Since 2008 economic crisis, homelessness in the United States has been on the rise, particularly in cities and urban areas. Though most local and city governments are well-aware of the issue, many have decided to criminalize the homeless instead of working to alleviate their hardships or resolve the underlying problems which contribute to the phenomenon. Not only that, but many have also sought to criminalize those activists and good samaritans who offer food and services to the homeless when over-burdened homeless shelters and food pantries cannot.
This past Saturday, activists in Tampa, Florida experienced firsthand the unpleasant consequences of lending a much-needed hand to the local homeless community when they were arrested for offering free food in a public park. Members of Food Not Bombs, a group that shares free vegan/vegetarian meals in protest of war and poverty, had gathered in Lykes Gaslight Park to offer the homeless hot coffee and bagels as winter temperatures began to take a turn for the worse. Though there was no violence, illicit substances, or bad behavior of any kind, the gathering was considered illegal by Tampa authorities. Though it is not explicitly illegal to feed the hungry in public in Tampa, one must have a special and costly permit from the city government in order to do just that. The permit allows groups or individuals to feed the homeless twice a week, but – in addition to the cost of the permit itself – the city also demands one take out a specific insurance policy, which can be prohibitively expensive for many would-be activists.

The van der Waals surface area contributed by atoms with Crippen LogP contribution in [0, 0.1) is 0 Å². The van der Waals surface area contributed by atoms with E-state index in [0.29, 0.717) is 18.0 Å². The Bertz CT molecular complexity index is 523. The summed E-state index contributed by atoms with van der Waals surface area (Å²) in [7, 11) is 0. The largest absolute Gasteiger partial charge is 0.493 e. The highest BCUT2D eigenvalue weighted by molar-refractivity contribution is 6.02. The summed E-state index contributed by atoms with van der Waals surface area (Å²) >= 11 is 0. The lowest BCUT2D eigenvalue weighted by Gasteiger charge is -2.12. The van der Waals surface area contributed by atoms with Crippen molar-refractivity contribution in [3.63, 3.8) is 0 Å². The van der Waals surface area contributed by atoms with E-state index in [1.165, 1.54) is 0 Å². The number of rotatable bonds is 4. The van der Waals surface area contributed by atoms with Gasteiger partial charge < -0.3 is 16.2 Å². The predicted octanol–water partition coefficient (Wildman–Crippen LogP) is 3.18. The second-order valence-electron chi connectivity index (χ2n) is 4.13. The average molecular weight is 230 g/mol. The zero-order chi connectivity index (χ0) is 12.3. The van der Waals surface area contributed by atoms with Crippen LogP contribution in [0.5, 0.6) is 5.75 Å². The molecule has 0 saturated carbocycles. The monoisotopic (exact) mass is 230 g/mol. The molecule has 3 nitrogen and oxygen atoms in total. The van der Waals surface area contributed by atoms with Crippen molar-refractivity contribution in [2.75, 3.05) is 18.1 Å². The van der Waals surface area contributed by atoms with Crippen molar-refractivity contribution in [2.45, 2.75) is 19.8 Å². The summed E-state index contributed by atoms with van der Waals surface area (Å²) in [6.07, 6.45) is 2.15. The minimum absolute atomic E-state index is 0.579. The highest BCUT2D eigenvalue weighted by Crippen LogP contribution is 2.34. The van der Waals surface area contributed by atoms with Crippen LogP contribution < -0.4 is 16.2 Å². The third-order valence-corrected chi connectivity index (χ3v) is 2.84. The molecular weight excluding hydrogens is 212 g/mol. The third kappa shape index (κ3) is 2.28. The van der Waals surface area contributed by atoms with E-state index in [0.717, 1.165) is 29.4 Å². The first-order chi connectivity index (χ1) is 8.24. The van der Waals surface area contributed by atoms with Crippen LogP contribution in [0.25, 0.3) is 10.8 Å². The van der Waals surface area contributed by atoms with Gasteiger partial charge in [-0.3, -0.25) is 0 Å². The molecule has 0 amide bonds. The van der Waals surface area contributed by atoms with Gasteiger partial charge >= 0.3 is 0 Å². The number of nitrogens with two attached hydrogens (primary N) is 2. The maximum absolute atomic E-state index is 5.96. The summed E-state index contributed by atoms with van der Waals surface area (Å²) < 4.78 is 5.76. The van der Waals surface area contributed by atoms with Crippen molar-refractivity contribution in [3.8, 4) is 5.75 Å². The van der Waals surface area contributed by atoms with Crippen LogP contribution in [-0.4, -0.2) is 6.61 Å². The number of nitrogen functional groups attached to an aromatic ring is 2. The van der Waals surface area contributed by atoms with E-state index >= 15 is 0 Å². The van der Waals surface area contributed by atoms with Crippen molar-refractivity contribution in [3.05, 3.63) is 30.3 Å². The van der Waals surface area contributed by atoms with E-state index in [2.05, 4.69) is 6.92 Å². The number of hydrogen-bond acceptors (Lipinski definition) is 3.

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Being good should not require the government's permission. The people who SHOULD be penalized in this instance are those who caused US homelessness in the first place - oligarchs, bankgangsters, corporate CEOs, and their collaborators in the one percent.
But that's not likely to happen, because being bad doesn't require a permit in the US. And it's far more handsomely rewarded than being good ever has been.